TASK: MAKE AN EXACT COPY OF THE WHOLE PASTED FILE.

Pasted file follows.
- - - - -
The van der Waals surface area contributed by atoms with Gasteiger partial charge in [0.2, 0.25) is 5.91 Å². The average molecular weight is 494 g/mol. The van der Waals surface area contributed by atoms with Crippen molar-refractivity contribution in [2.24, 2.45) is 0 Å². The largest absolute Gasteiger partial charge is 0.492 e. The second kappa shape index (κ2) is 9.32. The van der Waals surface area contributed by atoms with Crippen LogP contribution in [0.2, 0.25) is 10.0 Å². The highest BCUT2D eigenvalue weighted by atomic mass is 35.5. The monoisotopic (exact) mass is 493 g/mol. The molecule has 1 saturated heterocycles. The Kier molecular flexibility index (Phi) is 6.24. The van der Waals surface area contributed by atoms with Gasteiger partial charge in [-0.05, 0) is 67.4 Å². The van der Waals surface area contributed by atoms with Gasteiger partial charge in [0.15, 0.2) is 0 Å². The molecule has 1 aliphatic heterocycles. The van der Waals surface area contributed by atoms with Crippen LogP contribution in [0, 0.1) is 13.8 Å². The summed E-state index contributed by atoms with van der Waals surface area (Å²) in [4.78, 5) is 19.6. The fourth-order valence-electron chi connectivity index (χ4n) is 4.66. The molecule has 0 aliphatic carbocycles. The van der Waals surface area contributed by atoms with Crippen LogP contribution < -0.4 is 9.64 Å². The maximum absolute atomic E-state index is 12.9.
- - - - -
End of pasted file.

The van der Waals surface area contributed by atoms with Gasteiger partial charge in [0.2, 0.25) is 5.91 Å². The average molecular weight is 494 g/mol. The van der Waals surface area contributed by atoms with Crippen molar-refractivity contribution in [2.24, 2.45) is 0 Å². The largest absolute Gasteiger partial charge is 0.492 e. The second kappa shape index (κ2) is 9.32. The van der Waals surface area contributed by atoms with Crippen LogP contribution in [0.2, 0.25) is 10.0 Å². The highest BCUT2D eigenvalue weighted by atomic mass is 35.5. The monoisotopic (exact) mass is 493 g/mol. The molecule has 1 saturated heterocycles. The Kier molecular flexibility index (Phi) is 6.24. The van der Waals surface area contributed by atoms with Gasteiger partial charge in [-0.05, 0) is 67.4 Å². The van der Waals surface area contributed by atoms with Gasteiger partial charge in [0.15, 0.2) is 0 Å². The molecule has 1 aliphatic heterocycles. The van der Waals surface area contributed by atoms with Crippen LogP contribution in [0, 0.1) is 13.8 Å². The summed E-state index contributed by atoms with van der Waals surface area (Å²) in [4.78, 5) is 19.6. The fourth-order valence-electron chi connectivity index (χ4n) is 4.66. The molecule has 0 aliphatic carbocycles. The van der Waals surface area contributed by atoms with Crippen LogP contribution < -0.4 is 9.64 Å². The maximum absolute atomic E-state index is 12.9.